The scenary seemed to change every 5 minutes like different chapters in a book. One minute the road was steep and winding with imposing mountains on either side and then suddenly it would open out and you could see for miles. The colours of the trees and the mountains and the fields and lakes changed so much. In Wanaka it felt very green and yellow where as Mount Cook and Lake Pukaki, the day after, were every shade of purple and navy.
The hour we spent at Lake Pukaki was the best hour of the trip for me. We had miles of lakeside to ourselves. The water was so clear and cold and silent.
On the 4th we arrived in Christchurch after a brief visit to the seaside town Akaroa. This was our first cloudy weather and we had two night’s here so I spent it catching up on work and it was also the best vegan sushi of the trip. New Zealand is the place to travel if you’re a fussy vegan like me! Most places have brilliant vegan and veggie options and sometime even more than just one!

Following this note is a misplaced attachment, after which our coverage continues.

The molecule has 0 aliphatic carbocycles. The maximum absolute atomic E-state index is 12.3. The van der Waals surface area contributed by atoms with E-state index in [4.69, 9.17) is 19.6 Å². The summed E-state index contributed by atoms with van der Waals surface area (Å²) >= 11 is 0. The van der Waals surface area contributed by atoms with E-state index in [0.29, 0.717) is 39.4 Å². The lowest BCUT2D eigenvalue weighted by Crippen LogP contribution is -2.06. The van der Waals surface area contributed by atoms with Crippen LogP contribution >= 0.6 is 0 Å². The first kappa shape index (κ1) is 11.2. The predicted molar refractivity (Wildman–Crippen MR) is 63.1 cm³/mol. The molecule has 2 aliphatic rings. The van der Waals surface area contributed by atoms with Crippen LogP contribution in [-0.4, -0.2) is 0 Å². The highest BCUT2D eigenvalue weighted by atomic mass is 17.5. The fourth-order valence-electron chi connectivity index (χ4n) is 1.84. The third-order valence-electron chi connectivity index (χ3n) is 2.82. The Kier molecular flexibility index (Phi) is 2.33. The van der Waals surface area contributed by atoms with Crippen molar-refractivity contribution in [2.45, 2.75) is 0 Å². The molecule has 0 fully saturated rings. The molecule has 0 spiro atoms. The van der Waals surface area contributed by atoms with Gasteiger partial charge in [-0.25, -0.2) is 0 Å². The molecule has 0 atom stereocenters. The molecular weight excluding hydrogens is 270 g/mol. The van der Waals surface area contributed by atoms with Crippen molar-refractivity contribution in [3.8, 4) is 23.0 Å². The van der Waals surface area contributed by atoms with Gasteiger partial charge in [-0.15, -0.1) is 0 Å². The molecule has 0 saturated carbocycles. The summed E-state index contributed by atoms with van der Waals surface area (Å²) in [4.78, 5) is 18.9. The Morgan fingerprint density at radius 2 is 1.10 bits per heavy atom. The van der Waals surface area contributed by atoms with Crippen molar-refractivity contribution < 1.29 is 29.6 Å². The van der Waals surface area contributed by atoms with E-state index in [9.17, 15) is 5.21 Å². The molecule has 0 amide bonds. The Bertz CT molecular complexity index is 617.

We then drove up to Kaikoura which was another absolute highlight! We expected it to be quite stuffy and touristy but it felt really relaxed and quirky and small. Our first morning there we went dolphin watching where we saw hundreds of wild dusky dolphins and beautiful albatross. Seasickness was a bit of a distraction for Mike but I had a great time haha!
The next day we went in search of seals. We couldn’t find them where we expected them to be, but we did see them further along the coast. At this point we were at the top of the cliff and they were on the rocks below. Somehow I was persuaded to scale this cliff on my bum, clinging onto tufts of grass and swearing a lot. It was worth it to be amongst these wild seals. There were hundreds of them; so many families and babies. Eventually we were chased off by an alpha male 🙂